A couple of week’s back The New York Times published a story entitled “DVRs and Streaming Prompt a Shift in the Top-Rated TV Shows“. The basic premise of the article is that when you count DVR time-shifted viewing in shows ratings you may get different results than the single night ratings. And networks are now selling shows based on the ‘C3′ ratings, which count the three days following the original broadcast.
No other show on television comes close to that comedy in adding 18- to 49-year-old viewers who record shows and watch them later. So far this season, new episodes of “Modern Family” have grown from a first-day average of 7.1 million viewers in that age group to 10.2 million, counting seven days’ worth of added viewing — a gain of 3.1 million each week, according to Nielsen Research.
Total popularity does not perfectly correlate with profitability, however, since the networks all agree to sell ad time based on a metric called “C3.” It measures the average viewing of the commercials within a show within three days of the first broadcast, so it excludes people who wait to watch Wednesday’s “Modern Family” until Sunday or Monday.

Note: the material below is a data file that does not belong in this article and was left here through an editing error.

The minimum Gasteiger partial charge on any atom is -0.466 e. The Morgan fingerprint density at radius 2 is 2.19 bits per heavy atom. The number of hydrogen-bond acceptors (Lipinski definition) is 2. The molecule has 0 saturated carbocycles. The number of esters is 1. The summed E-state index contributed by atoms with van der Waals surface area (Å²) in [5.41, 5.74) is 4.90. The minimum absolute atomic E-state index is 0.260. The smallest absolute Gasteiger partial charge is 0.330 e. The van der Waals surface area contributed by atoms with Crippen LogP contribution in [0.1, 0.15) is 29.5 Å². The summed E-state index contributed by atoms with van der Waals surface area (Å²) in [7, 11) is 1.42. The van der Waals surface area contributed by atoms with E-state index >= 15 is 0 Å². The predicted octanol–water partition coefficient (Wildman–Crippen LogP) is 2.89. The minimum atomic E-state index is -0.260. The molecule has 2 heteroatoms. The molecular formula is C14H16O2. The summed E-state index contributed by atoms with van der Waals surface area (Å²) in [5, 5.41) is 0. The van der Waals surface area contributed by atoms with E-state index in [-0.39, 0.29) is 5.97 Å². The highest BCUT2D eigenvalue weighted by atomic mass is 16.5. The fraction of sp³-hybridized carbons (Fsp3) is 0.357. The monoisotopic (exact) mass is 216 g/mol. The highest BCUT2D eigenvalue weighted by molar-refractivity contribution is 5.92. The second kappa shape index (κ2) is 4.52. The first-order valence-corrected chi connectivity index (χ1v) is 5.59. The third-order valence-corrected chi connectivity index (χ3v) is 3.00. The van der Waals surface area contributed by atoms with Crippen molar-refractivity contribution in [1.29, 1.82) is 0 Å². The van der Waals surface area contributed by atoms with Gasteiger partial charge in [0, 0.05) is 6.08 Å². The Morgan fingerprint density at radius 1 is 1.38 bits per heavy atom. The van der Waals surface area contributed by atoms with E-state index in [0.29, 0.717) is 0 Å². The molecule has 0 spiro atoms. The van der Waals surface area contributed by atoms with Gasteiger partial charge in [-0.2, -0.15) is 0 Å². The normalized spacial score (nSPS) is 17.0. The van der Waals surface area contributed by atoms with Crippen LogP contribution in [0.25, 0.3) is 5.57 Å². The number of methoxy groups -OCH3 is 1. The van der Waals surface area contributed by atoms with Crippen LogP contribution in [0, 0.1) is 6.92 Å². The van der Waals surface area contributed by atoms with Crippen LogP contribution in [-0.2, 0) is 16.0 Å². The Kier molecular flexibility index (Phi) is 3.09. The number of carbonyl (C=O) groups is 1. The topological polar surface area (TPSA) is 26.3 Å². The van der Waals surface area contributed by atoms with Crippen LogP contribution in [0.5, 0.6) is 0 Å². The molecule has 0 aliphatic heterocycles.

And the networks are pushing to start selling ads based on a seven day window, which would improve ratings – and therefore pricing – even more.
But in a Letter to the Editor published on Tuesday, TiVo CEO Tom Rogers says “Not so fast”:
Because TiVo can measure viewership for any commercial, not just programs, we know that the majority of the commercials on “Modern Family” are not viewed when watched in recorded mode. Advertisers are being overcharged by paying commercial rates based on the program ratings and not commercial ratings. This is anything but the boon for advertiser-supported network television that the article suggests.
He’s clearly making a bit of a stealth pitch for TiVo’s Stop||Watch ratings service, which provides the kind of ratings granularity that tell advertisers if their ads are being watched or skipped. But he has a solid point nonetheless. It doesn’t matter if someone watches the program if they’re skipping the ads, not when it comes to selling ad time.
The only thing we know for sure is that the television market is changing, and I don’t think anyone has figured out the new magic formula yet. Content needs to be paid for somehow or it doesn’t get made. That’s been through advertising for many years, but is that sustainable? Just like the new reality for films includes licensing to cable networks, streaming services, home video, etc., I think TV content will need to rely increasingly on secondary revenue sources and not the initial broadcast.